[0050] In one embodiment, the support material 337 is only present in the vicinity of the wires 335 to provide support and is absent elsewhere. In another embodiment, the support material 337 is present essentially everywhere (not shown) across the active area 301. Placing a transparent support material 337 with a uniform thickness in the path of the exposure radiation 60 or 70 may introduce a defocusing effect and spherical aberration. Spherical aberration will degrade the contrast of the image although compensation may sometimes be provided by the stepper.

[0051] If the plane of the support material 337 is globally tilted relative to the incident exposure radiation 60 or 70, an image shift and coma aberration may be introduced. Coma aberration will also degrade the contrast of the image. Bending or sagging of the support material 337 will produce a local, as opposed to a global, tilt. If the support material 337 varies in thickness, the resulting wedge effect will introduce distortion. The wedge effect is also affected by the stand-off distance 205 or 1205.

[0052] In one embodiment, the wires 315 in the discharge array 310 and the wires 335 in the collection capture array 330 that are stacked over each other in the electrostatic pellicle system 300 have similar dimensions and layouts. In another embodiment, the wires 315 in the discharge array 310 and the wires 335 in the collection capture array 330 may differ in dimensions or layouts. The wires 315 in the discharge array 310 and the wires 335 in the collection capture array 330 may be formed from different materials.

[0053] In one embodiment, the insulator array 320 in the electrostatic pellicle system 300 is located outside the active area 301 as shown in FIG. 3(c). By providing support and separating the discharge array 310 from the collection capture array 330 only around their peripheral regions, the exposure radiation 60 or 70 impinging on the active area 301 will not be obstructed. In one embodiment, each insulator array 310 may provide a separation of about 0.1-0.8 mm.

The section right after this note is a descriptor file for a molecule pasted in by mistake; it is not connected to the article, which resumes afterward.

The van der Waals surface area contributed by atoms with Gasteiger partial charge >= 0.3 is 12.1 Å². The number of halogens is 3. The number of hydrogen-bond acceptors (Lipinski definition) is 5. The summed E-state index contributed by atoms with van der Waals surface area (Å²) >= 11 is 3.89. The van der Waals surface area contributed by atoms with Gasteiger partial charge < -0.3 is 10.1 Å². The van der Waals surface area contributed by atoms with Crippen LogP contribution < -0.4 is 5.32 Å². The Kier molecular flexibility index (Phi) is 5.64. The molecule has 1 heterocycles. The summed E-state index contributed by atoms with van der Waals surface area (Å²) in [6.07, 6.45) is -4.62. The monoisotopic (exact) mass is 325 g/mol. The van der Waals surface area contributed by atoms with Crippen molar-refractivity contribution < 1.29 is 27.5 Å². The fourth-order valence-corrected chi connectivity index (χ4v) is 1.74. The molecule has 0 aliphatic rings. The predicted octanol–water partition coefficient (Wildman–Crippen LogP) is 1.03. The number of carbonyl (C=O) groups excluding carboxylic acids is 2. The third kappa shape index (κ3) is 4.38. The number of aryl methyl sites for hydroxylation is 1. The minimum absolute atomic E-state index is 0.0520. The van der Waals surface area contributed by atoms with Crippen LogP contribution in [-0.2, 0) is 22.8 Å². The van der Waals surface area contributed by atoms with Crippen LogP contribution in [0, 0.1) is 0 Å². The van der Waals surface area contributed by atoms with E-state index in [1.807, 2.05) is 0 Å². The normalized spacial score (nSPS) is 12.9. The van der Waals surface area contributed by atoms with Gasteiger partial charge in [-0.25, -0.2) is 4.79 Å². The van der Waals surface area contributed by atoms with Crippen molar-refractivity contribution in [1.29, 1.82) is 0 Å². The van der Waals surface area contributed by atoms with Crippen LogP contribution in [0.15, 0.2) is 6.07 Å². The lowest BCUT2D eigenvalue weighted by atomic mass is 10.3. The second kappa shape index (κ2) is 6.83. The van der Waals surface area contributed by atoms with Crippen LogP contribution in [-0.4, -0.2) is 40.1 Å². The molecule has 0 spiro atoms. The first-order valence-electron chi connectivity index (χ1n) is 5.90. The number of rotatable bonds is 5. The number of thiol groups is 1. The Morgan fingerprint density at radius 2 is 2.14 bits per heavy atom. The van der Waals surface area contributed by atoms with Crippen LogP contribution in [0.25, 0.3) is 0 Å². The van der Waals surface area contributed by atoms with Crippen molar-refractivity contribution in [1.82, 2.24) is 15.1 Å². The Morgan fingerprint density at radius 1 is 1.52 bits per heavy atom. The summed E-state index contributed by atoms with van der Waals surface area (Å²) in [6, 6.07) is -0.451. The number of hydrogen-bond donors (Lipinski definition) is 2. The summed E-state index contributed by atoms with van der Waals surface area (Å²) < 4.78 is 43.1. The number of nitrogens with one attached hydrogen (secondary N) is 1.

[0054] In another embodiment, the insulator array 320 in the electrostatic pellicle system 300 may include a grid of insulators. Thus, the grid of insulators is able to provide support and separate the wires 315 on the discharge array 310 from the wires 335 on the collection capture array 330. However, part of the exposure radiation 60 or 70 impinging on the active area 301 may then be obstructed.

[0055] A power supply 400, or a battery, may provide power to the electrostatic pellicle system 300 to charge the discharge array 310 and the collection capture array 330 with opposite polarity. In one embodiment, the power supply 400 charges the discharge array 310 negatively and the collection capture array 330 positively. The applied voltage should not result in any arcing or spark-over between wires 315 on the discharge array 310 and wires 335 on the collection capture array 330 in the electrostatic pellicle system 300.

[0056] A voltage differential of about 500.0-7,500.0 volts may be present in one embodiment. A direct current (DC) of about 15.0-150.0 nanoAmperes (nA) may be present in another embodiment. The voltage and current that may be present will depend on the geometry (such as cross-sectional area, length, and layout) and resistivity of the wires involved in the electrostatic pellicle system 300. The voltages and currents used in the electrostatic pellicle system 300 may be monitored and controlled through a control system 500 with appropriate characteristics, including a feedback loop having a sufficiently fast response time. The control system 500 may include a computer that interfaces with the stepper.

[0057] A contaminant 500 should be kept away from the vicinity of the transmissive mask 100 or reflective mask 1100 during exposure in a stepper to avoid degrading the mask, the wafer, or the photoresist on the wafer. The contaminant 500 may be in a solid phase (particulate), or a liquid phase, or a gaseous phase. The contaminant 500 may be organic or inorganic, acidic or basic, molecular or elemental, and metallic or ionic. A contaminant 500 that may be chemically active includes a chlorine ion, a sodium ion, an amine base, and a copper metal.